Step #4: Recapture the penguin (by spending many hours stood freezing next to a penguin colony until it decides to come back home, then run around like an idiot trying to catch something that can outsprint you and is only 40cm tall).

Step #5: Remove the devices

Step #6: Repeat at least 40-50 times on individuals from each species throughout the two month period, so you cover the three stages of breeding (egg incubation, chick care and chick fledging)

When the penguin is recaptured we also take a small blood sample, to help us describe what the individual ate during its foraging trip using the same chemical markers as found in the elephant seal whiskers.  The information from the blood combined with the location data forms a very powerful dataset telling us where and on what the penguin ate at very fine scales.

Post-breeding male Antarctic fur seals

Instrumenting these animals is the most complicated procedure we do, and consequently required the best weather conditions – why will become very apparent.

Step #1: select a suitably-sized (sleeping) adult male fur seal, weighing between 100-200kg.  At a distance of 20-30m, use a dart gun to remotely-inject the animal with a sedative.  Allow 5-10minutes for the drug to take effect before approaching the animal.

Step #2: approach with a portable gas anesthesia machine, a capture net and a very large stick.  Hopefully, if you have given the correct (weight-determined) dosage the animal will be sufficiently sedated that you can simply place the anesthetic mask on and maintain the level of anesthesia.  If you haven’t, then you have a bit of a struggle with a very unhappy seal, a net, and three grown men trying to physically restrain the animal and complete the sedation.  In very cold weather, the gaseous anesthetic would not vaporize efficiently, so we were unable to work.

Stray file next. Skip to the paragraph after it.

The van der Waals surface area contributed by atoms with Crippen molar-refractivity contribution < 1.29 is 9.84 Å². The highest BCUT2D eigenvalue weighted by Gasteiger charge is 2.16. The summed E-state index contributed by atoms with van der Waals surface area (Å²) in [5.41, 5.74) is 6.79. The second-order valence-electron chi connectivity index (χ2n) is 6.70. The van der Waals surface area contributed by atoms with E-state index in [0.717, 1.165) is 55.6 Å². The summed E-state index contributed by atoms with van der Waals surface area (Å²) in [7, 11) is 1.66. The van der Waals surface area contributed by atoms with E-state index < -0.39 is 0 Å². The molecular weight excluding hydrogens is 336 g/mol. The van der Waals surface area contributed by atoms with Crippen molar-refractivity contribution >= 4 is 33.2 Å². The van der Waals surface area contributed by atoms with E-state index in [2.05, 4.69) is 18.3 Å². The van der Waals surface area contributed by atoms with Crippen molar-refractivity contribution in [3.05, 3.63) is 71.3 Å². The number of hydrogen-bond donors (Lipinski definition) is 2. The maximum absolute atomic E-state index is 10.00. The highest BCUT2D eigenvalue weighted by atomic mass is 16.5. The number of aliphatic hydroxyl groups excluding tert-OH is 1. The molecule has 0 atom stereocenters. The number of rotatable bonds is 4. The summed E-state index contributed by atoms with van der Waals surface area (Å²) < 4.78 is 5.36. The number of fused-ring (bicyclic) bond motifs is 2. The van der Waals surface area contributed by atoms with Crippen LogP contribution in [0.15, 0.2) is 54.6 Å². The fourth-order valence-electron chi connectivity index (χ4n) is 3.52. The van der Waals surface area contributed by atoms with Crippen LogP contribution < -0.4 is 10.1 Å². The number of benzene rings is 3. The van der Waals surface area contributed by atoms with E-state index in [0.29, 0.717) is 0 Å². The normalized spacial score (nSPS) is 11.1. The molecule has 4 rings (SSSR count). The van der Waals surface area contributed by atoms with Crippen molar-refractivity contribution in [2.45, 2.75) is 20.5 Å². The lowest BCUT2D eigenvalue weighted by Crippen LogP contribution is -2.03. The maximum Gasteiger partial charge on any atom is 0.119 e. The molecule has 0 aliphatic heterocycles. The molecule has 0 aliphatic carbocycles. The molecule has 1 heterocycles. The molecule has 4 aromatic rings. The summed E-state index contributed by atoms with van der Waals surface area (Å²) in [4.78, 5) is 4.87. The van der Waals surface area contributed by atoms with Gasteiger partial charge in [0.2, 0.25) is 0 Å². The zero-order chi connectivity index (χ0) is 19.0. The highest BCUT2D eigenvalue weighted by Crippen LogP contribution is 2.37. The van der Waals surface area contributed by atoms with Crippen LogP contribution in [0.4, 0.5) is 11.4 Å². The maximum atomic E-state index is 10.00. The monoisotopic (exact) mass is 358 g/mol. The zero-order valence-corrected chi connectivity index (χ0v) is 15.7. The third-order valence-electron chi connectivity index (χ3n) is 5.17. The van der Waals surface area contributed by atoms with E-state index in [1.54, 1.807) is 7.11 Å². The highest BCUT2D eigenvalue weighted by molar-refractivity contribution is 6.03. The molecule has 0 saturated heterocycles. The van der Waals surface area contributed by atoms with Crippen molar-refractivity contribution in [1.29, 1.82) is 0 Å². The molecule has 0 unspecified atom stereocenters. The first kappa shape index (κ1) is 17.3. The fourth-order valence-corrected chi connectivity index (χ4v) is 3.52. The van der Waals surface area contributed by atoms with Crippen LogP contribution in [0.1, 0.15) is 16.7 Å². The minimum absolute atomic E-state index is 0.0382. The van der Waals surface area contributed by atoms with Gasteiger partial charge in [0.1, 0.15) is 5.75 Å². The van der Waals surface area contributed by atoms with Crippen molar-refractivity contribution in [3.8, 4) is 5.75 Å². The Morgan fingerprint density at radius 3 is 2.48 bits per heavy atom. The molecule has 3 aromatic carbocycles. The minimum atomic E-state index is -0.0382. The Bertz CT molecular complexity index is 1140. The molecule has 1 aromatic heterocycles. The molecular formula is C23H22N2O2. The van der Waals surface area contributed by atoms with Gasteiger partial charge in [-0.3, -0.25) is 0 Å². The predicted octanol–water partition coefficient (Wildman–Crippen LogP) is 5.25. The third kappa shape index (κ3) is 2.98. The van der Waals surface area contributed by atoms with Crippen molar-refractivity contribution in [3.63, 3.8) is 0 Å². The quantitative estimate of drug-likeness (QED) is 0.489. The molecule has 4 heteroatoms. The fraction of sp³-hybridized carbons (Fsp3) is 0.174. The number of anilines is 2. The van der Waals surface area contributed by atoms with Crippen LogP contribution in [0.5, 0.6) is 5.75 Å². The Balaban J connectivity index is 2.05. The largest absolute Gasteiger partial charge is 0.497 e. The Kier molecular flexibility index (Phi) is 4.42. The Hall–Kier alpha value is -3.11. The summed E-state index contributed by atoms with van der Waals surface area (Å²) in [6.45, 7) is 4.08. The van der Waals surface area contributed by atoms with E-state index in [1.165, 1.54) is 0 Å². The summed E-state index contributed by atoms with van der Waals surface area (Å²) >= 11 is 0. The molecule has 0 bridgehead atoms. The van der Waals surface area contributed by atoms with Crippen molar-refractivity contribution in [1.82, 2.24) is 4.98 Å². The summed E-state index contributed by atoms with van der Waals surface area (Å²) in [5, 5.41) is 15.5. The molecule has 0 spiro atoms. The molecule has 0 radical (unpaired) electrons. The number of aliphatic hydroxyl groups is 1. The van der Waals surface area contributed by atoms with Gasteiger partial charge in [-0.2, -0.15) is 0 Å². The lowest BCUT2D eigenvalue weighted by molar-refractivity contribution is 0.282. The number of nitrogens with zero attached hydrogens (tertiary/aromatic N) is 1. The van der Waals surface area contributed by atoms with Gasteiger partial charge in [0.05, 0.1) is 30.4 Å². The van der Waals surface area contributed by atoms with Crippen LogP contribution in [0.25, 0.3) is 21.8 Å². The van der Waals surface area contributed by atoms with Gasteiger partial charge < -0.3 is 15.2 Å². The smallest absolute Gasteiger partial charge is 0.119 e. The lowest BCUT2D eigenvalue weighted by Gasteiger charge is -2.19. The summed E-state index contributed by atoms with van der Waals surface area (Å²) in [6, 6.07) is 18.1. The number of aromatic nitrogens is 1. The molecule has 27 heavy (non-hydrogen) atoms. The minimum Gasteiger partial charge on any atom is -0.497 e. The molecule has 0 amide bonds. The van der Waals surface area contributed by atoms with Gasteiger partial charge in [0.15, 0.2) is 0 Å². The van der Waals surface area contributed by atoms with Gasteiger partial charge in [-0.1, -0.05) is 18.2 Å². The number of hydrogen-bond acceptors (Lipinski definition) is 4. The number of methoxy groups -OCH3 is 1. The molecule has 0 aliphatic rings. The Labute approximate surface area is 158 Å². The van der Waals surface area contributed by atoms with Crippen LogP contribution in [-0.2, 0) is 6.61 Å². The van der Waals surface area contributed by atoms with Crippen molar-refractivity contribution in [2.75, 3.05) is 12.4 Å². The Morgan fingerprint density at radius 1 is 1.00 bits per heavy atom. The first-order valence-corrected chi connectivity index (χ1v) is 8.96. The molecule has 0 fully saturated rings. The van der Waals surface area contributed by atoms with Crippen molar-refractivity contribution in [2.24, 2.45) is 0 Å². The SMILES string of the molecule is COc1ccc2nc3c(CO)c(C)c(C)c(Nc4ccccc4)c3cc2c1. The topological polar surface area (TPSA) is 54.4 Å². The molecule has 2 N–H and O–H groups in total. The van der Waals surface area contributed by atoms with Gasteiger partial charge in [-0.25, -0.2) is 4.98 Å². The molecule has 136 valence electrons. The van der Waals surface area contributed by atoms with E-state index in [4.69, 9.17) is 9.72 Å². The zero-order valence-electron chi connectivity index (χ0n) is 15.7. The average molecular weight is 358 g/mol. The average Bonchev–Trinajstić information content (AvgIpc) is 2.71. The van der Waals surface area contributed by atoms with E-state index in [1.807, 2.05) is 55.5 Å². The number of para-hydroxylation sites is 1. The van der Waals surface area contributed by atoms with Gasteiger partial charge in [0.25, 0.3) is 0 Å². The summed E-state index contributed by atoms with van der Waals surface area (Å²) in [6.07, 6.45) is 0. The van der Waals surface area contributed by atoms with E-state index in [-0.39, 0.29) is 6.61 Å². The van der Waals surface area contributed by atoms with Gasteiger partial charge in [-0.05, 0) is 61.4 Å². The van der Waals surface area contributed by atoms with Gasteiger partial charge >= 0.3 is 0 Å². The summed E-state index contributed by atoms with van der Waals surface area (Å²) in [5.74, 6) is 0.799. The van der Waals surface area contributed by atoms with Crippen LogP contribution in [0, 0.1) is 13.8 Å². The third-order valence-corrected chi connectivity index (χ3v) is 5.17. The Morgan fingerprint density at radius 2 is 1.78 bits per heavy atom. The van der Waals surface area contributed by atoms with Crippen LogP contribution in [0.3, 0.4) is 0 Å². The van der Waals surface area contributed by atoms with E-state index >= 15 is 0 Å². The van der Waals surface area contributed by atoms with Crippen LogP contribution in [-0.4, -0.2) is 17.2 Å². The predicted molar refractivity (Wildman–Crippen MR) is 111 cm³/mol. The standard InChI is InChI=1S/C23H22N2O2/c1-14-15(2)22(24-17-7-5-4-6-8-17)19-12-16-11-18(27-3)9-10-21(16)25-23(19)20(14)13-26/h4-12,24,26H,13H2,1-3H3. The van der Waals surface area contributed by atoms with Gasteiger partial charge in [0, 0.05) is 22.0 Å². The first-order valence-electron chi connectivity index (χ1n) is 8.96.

Step #3: once the animal is sufficiently immobilized, including a comprehensive set of health checks (to ensure the plane of anesthesia is not too deep, that the animal is not suffering respiratory distress), we can move onto instrumentation.  A two-part epoxy glue is mixed and a “footprint” of glue the size of the base of the transmitter is applied to the back of the seal, between the two foreflippers.  The instrument is then glued in place on the back, and the glue allowed to set (which can take up to 45 minutes if the air temperature is cold enough).  While the glue is setting, a whisker is clipped from the face of the animal and a blood sample taken from its hind flipper.

Step #4: after the procedure is complete, the anesthesia is stopped and the animal allowed to recover.  We watch the animal until it has completely recovered, as other males nearby tend to like picking fights and we must protect the instrumented individual until it is capable of defending itself.  One procedure can take up to two hours to complete, and you can’t relax for a second.  We had 30 animals to instrument, so this was by far the most intense of our activities.

Being a field ecologist requires you to be able to adapt and modify equipment and procedures based on the conditions you experience, and to have the common sense and experience to know when not to push it. In spite of how simple my outlines appear, it’s an intensely complicated set of procedures we have to perform – all the time remembering these are wild animals and that we need to keep disturbance levels to a minimum.  The weather doesn’t make things any easier, with at best not working optimally and at worst simply not bothering to work at all. No two sets of circumstances are the same, and to paraphrase, “the only easy day was yesterday”